Troubleshooting the Shidduch System // Veteran Lakewood shadchan Reb Tzadok Katz offers solutions for under-discussed problems in shidduchim

The sense of entitlement keeps showing up. I see bachurim taking their dates out for the third or fourth time to super-luxurious restaurants. The date ends up costing $500. Five hundred!”

Reb Tzadok Katz, a very prominent shadchan, shouts this last part. It’s just the two of us, sitting at my dining-room table in Brooklyn. For almost two hours, we discuss the challenges facing shadchanim, as well as what’s changed in the system in the two decades since Reb Tzadok first became involved in shidduchim.


Reb Tzadok walks up the steps to my home, clutching a cup of coffee in one hand and trying to dial my number with the other. It reminds me of the time years ago when I first met him. I had spent a while getting ready so that I would look presentable—he was a well-known shadchan, after all—only to have him mock me good-naturedly for being stiff and tell me to relax, making an exaggerated gesture at his mildly disheveled state. 

Now, as he sits down, he says with his usual bluntness, “Let’s hurry. I have a few meetings set up here in Brooklyn today.” I try to find out how Reb Tzadok went from being a yeshivish Cleveland boy to a (still yeshivish) elite shadchan who is consulted by practically the entire yeshivah world, but he shoots me down. “I came to talk tachlis,” he says with his trademark warm but cheeky smile. 

“I hate the word ‘crisis,’” he begins. “The word ‘crisis’ makes things worse. There is no crisis. What we do have are issues that are under the radar that I—and other shadchanim—feel must be addressed before they get out of hand.”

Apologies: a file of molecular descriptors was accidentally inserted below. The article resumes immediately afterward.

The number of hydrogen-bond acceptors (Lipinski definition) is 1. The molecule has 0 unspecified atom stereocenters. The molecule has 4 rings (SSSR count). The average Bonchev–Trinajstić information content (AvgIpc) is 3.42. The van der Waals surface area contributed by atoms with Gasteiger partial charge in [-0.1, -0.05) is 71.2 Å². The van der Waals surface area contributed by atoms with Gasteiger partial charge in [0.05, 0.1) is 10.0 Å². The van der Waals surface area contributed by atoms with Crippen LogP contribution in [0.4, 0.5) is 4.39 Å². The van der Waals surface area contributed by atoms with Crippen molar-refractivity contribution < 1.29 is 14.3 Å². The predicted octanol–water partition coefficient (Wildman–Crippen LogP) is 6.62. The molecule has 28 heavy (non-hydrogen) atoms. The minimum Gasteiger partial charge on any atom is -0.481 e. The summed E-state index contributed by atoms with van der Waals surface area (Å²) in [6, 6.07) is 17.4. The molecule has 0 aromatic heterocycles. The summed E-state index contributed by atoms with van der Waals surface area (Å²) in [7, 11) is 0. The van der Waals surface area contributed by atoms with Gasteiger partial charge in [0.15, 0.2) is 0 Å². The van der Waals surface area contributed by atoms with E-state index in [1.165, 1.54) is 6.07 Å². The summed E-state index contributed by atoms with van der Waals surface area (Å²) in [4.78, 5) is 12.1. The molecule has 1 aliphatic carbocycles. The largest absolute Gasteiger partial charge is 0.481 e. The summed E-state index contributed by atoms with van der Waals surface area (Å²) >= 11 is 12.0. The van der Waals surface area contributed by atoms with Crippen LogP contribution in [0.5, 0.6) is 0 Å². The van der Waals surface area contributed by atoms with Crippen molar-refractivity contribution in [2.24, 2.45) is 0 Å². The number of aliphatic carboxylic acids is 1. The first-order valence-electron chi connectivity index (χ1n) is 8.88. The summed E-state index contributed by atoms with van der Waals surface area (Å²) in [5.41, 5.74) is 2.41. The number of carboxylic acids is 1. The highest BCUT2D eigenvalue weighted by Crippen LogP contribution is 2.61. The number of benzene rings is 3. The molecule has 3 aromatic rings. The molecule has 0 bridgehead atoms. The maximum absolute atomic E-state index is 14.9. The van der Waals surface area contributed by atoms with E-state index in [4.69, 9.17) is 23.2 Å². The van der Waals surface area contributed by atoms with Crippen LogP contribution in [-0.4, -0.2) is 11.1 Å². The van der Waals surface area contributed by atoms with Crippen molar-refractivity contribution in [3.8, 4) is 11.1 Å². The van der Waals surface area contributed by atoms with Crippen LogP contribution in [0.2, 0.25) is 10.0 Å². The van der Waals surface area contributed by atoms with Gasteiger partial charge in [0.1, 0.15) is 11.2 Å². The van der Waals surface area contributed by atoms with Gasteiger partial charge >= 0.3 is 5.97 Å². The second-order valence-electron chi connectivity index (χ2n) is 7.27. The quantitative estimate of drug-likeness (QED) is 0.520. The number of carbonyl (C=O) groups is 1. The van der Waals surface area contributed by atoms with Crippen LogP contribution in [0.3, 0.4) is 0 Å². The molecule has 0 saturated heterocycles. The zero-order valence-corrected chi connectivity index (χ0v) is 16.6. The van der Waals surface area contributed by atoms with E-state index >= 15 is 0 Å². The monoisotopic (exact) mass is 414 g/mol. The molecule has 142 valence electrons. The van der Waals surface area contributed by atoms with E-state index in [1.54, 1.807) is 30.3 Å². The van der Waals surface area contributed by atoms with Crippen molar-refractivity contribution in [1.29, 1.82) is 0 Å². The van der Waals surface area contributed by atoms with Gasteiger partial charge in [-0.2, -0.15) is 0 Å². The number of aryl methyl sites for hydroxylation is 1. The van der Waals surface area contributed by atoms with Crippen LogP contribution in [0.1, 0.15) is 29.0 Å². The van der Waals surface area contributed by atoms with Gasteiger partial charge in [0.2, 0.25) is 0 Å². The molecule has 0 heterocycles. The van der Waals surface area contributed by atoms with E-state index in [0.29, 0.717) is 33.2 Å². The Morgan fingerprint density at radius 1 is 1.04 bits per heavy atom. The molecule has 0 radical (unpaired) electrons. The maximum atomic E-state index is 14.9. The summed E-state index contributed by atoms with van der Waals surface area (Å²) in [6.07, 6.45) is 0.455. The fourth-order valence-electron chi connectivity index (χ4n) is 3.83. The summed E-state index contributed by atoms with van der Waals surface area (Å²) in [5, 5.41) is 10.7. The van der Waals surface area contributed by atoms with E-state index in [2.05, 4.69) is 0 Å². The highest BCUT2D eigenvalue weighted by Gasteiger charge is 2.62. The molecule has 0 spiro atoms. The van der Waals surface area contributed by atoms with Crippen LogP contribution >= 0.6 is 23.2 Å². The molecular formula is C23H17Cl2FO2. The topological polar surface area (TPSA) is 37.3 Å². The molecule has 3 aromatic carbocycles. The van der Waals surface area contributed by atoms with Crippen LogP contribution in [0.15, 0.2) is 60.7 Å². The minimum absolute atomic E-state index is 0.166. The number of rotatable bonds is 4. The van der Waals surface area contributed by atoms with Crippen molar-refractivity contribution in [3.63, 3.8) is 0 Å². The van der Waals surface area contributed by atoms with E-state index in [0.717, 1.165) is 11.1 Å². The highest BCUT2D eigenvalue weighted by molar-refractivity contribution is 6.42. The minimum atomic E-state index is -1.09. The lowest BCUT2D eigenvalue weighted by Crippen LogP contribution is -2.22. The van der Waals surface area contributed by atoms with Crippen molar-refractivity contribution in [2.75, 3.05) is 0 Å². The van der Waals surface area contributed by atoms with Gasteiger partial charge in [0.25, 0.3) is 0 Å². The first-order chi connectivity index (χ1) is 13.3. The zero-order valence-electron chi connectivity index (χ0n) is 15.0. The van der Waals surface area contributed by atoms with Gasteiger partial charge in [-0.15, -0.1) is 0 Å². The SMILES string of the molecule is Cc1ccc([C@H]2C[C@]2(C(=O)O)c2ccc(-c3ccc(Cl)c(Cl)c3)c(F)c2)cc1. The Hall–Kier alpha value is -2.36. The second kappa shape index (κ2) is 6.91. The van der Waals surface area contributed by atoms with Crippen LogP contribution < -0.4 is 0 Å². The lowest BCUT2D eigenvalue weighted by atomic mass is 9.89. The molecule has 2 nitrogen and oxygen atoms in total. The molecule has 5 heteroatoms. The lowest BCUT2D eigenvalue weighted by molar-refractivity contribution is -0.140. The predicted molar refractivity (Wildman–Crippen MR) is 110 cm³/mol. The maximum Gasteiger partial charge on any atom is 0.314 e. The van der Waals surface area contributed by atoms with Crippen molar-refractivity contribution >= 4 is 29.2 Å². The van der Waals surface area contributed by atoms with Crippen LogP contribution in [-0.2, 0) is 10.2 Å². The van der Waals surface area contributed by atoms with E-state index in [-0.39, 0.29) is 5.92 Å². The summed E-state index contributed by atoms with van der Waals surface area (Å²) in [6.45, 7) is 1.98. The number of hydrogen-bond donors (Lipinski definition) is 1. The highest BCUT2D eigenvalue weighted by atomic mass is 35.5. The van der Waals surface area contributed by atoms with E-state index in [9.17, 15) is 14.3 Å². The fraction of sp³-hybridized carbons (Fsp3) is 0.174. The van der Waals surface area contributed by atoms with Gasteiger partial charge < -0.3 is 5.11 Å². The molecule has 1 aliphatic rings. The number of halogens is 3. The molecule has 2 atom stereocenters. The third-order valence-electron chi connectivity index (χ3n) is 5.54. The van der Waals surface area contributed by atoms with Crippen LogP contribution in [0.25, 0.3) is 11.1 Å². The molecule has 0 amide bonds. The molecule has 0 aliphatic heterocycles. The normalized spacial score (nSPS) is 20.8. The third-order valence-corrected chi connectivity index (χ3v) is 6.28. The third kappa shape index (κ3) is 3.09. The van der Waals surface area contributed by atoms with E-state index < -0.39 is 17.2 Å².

Reb Tzadok became involved in shidduchim over 20 years ago, and a lot has changed over the years. He says that modern technology has made the entire process much easier. “It used to be impossible to get hold of a shadchan,” he says. “You had to catch him at home or in yeshivah before someone else got through to him. It was also harder to arrange dates, get résumés, call references. All those things are much easier today, which allows for more dates to take place.”  

Another huge change is the increased awareness of the large number of people looking to meet their bashert. “Every out-of-town community has a shidduch initiative, and every person has access to a shadchan who actually knows them. There are also organizations like Nasi and Oorah’s Rebbetzins Network to which people can turn.

“It used to be that we had to beg bachurim to come meet us. Now, because it has become more the norm and they are more eager to get married right away, they seek us out, and we get to know them better. There are also separate organizations that deal with specialty shidduchim, such as Kesher, which helps set up people with medical issues. These things never used to exist. These are the good changes,” Reb Tzadok says with a sigh as he prepares to discuss some of the new issues he has been seeing. 


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